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Employee or Self-Employed Contractor?

As a business owner, there will inevitably come a time when your company grows to the point where you need help. But is it better to hire an employee or contractor?

What’s the difference between the two?

The first main difference is that a contractor is considered to be self-employed. This means that you simply pay them their fee and do not need to deduct or pay employment taxes. That doesn’t mean a contractor doesn’t have to pay taxes, it just means they have to claim their income and file the taxes themselves. In Canada, they will also have to charge you GST and possibly PST depending on the work being done.

Now before you get excited thinking you can avoid the paperwork of payroll, you need to understand that you and your worker can’t just agree to call them a contractor and be done with it. It is the nature of the working relationship that decides whether it is employer-employee or business–business.

Factors to consider

When determining if your working relationship will be considered employer-employee or a business relationship (service contract) the Canada Revenue Agency considers how each party defined their working relationship before entering into the arrangement. Then they will look at the following factors and decide if the chosen definition is reflected in the facts.


Do you tell the worker when and where they will work and what will be done? Then you've got an employee. If you allow the worker to set their schedule and decide where and how they work the CRA will investigate who has the right to control the work.

For example, if you give someone a job and they refuse to do it, so you don’t give them any more work the CRA would probably consider this an employee relationship. But if you say “Hey, I’ve got this job for you” and your contractor says, “No thanks!” and you still give them work the next time, that’s a business-to-business relationship.


If you own the tools and pay for the supplies that the worker uses, that’s typically an employee relationship. Someone that is an independent contractor working for themselves would not usually rely on their customer to provide them with the tools they need to get their job done.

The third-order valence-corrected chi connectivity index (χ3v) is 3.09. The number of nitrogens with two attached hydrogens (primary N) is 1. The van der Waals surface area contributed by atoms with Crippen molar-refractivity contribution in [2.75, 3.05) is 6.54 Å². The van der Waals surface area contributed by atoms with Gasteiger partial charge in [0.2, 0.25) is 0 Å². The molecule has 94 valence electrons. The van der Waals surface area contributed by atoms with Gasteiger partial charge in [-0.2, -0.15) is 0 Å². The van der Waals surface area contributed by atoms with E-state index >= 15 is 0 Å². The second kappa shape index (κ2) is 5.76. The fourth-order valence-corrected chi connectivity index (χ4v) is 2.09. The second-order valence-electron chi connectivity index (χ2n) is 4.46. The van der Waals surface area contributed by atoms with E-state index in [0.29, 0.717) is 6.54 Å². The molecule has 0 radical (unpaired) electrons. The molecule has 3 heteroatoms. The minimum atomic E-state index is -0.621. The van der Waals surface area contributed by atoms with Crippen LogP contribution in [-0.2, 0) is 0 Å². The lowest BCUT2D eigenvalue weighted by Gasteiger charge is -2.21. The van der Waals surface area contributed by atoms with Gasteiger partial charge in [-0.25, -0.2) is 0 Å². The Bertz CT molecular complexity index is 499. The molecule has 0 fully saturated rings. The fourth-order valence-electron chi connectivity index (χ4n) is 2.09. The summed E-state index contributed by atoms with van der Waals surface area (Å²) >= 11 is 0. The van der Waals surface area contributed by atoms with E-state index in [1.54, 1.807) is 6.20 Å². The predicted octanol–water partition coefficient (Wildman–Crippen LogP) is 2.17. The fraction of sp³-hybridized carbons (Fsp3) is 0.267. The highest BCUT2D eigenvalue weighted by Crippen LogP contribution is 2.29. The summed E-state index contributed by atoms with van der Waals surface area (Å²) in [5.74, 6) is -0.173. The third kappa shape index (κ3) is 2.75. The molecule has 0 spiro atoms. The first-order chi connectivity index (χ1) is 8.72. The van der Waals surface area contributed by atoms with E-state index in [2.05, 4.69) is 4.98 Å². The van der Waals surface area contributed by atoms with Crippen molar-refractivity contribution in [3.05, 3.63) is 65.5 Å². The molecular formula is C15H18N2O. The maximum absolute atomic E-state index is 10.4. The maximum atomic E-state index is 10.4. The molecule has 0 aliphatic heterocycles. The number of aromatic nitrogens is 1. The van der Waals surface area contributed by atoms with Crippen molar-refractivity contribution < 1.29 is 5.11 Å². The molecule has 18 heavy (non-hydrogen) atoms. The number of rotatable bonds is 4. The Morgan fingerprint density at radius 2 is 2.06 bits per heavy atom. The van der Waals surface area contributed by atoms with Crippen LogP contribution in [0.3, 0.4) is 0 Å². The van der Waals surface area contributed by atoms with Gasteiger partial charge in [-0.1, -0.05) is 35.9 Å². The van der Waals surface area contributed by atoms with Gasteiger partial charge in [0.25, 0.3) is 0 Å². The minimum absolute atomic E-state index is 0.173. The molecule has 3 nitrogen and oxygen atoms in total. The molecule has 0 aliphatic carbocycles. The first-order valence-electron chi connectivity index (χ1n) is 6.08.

Risk/Chance for profit

When the worker runs the risk of incurring a loss or has a chance of making a profit from the job, that’s more indicative of a contractor relationship. The higher the financial risks the worker faces, the more likely they would be considered a self-employed contractor.

Will you require them to work exclusively for you?

If the worker is free to find work for multiple companies within the same industry, that’s more likely to be considered a business-business relationship. But, even if the worker is free to work for competitors, if they receive the majority of their income from your business, the CRA could decide that the worker is dependent on you and consider them an employee.

Subcontracting or hiring assistants

Employees are required to do the work themselves. In a business-business relationship, the contractor is free to pay someone else to assist them or do the work for them.

A visual graphic showing the pros and cons of hiring an employee or outsourcing a contractor.

If you are ever unsure of how the CRA would classify your worker's (or your own) employment status, you can ask the CRA for a ruling. It will let you know if the relationship is employment and whether income is pensionable or insurable. You just need to log into your CRA account and select "Request a CPP/EI ruling"

A screen shot of the CRA website showing how to request a ruling for employment relationship status.

If you have more questions, or need assistance navigating this decision, please Reach out!

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